Family Travel

American Glory at the Greenbrier

by Julia Herr Smith

An Eloise in the making. Photo: Maria Terry.

WEST VIRGINIA – I'm a sucker for historic old hotels — The Fairmont in San Francisco, The Drake in Chicago, Grand Hotel on Mackinac Island — and when the opportunity arises, I fly. This time, to The Greenbrier, a world and a half away from New York City in West Virginia. The reason? Randomly enough, my father-in-law won a trip.

This corner of West Virginia is gorgeous, with thousands of acres of rolling hills, trees, and nothingness interrupted only by the Greenbrier's golf courses, horse trails, tennis courts, pool, croquet court, and the enormous old hotel. The entrance bears a striking resemblance to the White House, and my toddler daughter instantly found a favorite pet lion under the portico. New owner Jim Justice, a West Virginia native son, has poured a lot of money into this grand dame since acquiring it a few years ago in a bankruptcy sale by the CSX railroad. Many historic stories are told through the black-and-white photographs on the walls, which offer an interesting juxtaposition to the Dorothy Draper interior by decorator Carleton Varney (think Lilly Pulitzer on steroids, and it totally works). (See more in the FATHOM photo essay.)

The Greenbrier is ridiculously kid-friendly. My six- and three-year-old kids loved exploring the wide hallways, and they were convinced the toy store was their own private playroom. The kids were regulars at tea time, and always emerged from some ballroom with a cookie or treat (Eloise, watch out!). My daughter found an empty ballroom in between events and started dancing on the stage. The tech guys working in the room put her on camera, and suddenly she saw her moving image on the screens of the surrounding walls. It was heaven for her.

An advance e-mail had advised us of the dress code, which is nothing fussy, but does mean everyone dresses for dinner. One afternoon, I got a pedicure in the spa, which was relaxing, if a little 1950s — in part because of the décor, in part because of the clientele, and in part because of my lady of leisure malaise (Blackberry interruptus). The local, Southern accent slows everything down, but not in an annoying way, as a New Yorker might expect. Generally, the service is impeccable but not effusive, which is a nice change from overbearing hotels, and seems appropriate for the middle of nowhere.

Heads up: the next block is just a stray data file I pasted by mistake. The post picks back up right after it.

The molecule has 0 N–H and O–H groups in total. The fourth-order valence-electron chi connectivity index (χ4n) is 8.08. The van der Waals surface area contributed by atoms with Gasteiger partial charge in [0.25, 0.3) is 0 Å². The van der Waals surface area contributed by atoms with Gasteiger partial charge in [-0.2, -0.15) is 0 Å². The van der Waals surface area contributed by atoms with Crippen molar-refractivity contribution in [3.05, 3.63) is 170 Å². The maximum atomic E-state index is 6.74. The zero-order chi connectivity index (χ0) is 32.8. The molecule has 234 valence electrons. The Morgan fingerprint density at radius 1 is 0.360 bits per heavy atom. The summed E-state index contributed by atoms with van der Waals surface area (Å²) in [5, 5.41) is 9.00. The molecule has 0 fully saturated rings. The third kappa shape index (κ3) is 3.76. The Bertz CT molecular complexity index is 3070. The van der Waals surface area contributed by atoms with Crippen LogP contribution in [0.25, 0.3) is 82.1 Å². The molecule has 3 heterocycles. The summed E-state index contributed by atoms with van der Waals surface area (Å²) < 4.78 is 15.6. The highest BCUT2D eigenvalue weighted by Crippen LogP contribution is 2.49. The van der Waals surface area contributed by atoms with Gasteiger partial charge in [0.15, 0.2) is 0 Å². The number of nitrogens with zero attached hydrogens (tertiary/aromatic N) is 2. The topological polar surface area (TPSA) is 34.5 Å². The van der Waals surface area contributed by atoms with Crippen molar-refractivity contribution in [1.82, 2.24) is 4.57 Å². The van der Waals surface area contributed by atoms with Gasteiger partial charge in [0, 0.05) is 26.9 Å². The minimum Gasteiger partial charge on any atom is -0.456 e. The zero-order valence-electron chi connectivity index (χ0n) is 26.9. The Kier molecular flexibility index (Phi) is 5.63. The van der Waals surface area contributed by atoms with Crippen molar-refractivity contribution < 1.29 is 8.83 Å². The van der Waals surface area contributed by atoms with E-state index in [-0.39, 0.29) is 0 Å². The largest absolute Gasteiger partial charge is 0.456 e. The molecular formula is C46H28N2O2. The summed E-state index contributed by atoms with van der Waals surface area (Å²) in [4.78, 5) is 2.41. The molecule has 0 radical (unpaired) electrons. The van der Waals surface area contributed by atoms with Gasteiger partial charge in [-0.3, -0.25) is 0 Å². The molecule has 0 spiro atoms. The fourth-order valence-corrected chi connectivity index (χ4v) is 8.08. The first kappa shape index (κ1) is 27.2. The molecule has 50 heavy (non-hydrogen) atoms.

And though this really is the middle of nowhere, there are direct flights from NYC, and a luxury steam train from Washington, DC, will debut next summer. Easy accessibility is another reason why Greenbrier is an ideal spot for family reunion.

There was a shocking amount of bacon on the menus, and we had a wonderful dinner at the Sporting Club lodge restaurant. Really superb. The Summit, at the crest of a mountain, had beautiful views, but the cuisine was too heavy (bacon). The kids enjoyed Draper's, a casual ice cream emporium/restaurant engulfed in bubble gum stripes.

My husband played the Snead golf course (one of four on-site), where he only encountered one other foursome. Had the kids not been with us, we would have taken advantage of horseback riding, falconry, and other enticing choices, including a casino. I'll save it for the next trip. Along with the bunker, which was originally built as a hideaway for Congress in case of nuclear catastrophe. It's all part of the Americana charm of it all.


The Greenbrier
300 W. Main Street
White Sulphur Springs, WV 24986


Photo gallery from Mr. Color by Carleton Varney (FATHOM)
The Greenbrier Resort's Revival
(Travel + Leisure)
The Greenbrier Resort Hopes to Preserve Its Past (New York Times)


Too Many Cooks, by Rex Stout

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